Associations in the Greco-Roman World (AGRW)

An expanding collection of inscriptions, papyri, and other sources in translation

Aretalogy of Isis Mentioning Initiates (ca. 100 BCE) Maroneia - Thrace


Maroneia (Thrace, Danube and Black Sea areas — Pleiades map)
RICIS 114/0202 = IThraceL 205 = Dimitrios Papanikolaou, "The Aretalogy of Isis from Maroneia and the Question of Hellenistic ‘Asianism’," ZPE 168 (2009) 59–70 = Yves Grandjean, Une nouvelle arétalogie d’Isis à Maronée (Leiden: Brill, 1975) = NewDocs I 2 (with Eng. trans. reproduced with minor modifications below) = SEG 26 (1976), no. 821 = PHI 295473  = ID# 14080

 II-I BCE

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Slab of marble. Found in Maroneia in 1969. Now in the museum at Komotini (inv. 963). The beginning and ending of the text is lost. Other inscriptions of the second and first centuries BCE attest to associations of therapeutists devoted to Sarapis and Isis at Maroneia (IThraceL 183, 213); this aretalogy refers to initiates in the mysteries. This aretalogy may well have been used within the context of such associations. The translation below is by G. H. R. Horsley (from NewDocs I 2), reproduced here with slight alterations and with permission.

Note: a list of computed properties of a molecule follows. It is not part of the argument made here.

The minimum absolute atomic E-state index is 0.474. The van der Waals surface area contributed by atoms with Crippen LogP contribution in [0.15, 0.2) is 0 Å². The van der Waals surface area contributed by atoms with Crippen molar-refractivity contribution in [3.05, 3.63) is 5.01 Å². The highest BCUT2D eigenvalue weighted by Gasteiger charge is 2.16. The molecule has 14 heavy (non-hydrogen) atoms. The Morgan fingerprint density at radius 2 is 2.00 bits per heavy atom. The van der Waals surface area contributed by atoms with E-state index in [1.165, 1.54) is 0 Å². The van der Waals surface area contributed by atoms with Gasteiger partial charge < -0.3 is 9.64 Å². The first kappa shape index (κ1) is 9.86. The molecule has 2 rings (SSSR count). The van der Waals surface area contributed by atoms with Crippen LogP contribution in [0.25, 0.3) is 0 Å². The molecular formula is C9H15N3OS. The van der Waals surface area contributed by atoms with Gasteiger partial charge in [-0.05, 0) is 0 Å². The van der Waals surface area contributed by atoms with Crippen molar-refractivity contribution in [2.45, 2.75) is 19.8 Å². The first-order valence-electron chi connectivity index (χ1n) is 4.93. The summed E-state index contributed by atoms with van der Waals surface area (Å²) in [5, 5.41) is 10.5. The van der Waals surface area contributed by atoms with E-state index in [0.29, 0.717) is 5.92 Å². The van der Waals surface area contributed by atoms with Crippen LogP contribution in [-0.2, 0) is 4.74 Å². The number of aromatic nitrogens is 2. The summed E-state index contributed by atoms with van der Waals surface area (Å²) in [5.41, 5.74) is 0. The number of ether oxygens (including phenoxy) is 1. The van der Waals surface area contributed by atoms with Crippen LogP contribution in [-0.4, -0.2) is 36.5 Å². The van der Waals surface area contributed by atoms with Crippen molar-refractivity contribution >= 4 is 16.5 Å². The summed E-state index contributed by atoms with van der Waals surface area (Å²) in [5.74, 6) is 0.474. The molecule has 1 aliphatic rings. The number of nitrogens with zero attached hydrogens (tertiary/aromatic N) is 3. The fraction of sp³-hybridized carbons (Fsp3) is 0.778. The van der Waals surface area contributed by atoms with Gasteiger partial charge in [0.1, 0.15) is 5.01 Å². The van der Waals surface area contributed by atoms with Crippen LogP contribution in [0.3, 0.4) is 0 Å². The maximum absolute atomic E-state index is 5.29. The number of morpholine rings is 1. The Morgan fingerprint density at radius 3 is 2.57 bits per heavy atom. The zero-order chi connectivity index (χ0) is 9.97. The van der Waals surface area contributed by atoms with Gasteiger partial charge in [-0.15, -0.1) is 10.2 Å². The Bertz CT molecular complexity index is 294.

. . . (three partial lines). . . may words of praise not be lacking in the face of the magnitude of your benefaction.  Therefore this encomium (i.e. praising rhetoric) entreats you, and praise for my face belongs to a goddess, not with a man.  So, just as in the case of my eyes, Isis, you listened to my prayers, come for your praises and to hear my second prayer; for the praise of you is entirely more important than my eyes whenever, with the same eyes with which I saw the sun, I see your world.  (10) I am completely confident that you will come again.  For since you came when called for my salvation, how would you not come for your own honor?  So, taking heart, I proceed to what remains, knowing that this encomium is written not only by the hand of a man, but also by the mind of a god.  And first I shall come to your family, making as the beginning of my praises the earliest beginnings of your family.  They say that Ge (Earth) was the mother of all: you were born a daughter to her first.  You took Sarapis to live with you, and, when you had made your marriage together, the world, provided with eyes, was lit up by means of your faces, Helios (Sun) and Selene (Moon).  So you are two but have many designations among men.  (20) For you are the only ones whom everyday life knows as gods.  Therefore, how would the account of your praises not be unmanageable when one must praise many gods at the outset?  She, with Hermes, discovered writing; and of this writing some was sacred for initiates (mystai), some was publicly available for all.  She instituted justice, that each of us might know how to live on equal terms, just as, because of our nature, death makes us equal.  She instituted the non-Greek language for some, Greek language for others, in order that the race might be differentiated not only as between men and women, but also between all peoples.  You gave laws (nomoi), but they were called “things laid down” (thesmoi) originally.  (30) Accordingly cities enjoyed stability, having discovered not violence legalized, but law without violence.  You made parents honored by their children, in that you cared for them not only as fathers, but also as gods.  Accordingly, the favor is greater when a goddess also drew up as law what is necessary in nature.  As a domicile, Egypt was loved by you.  You particularly honored Athens within Greece.  For there first you made the earth produce food: Triptolemos, yoking your sacred snakes, scattered the seed to all Greeks as he traveled in his chariot.  Accordingly, in Greece, we are keen to see Athens and in Athens, Eleusis, (40) considering the city to be the ornament of Europe, and the sacred place the ornament of the city.  She determined that life should cohere from a man and a woman . . . (remainder lost).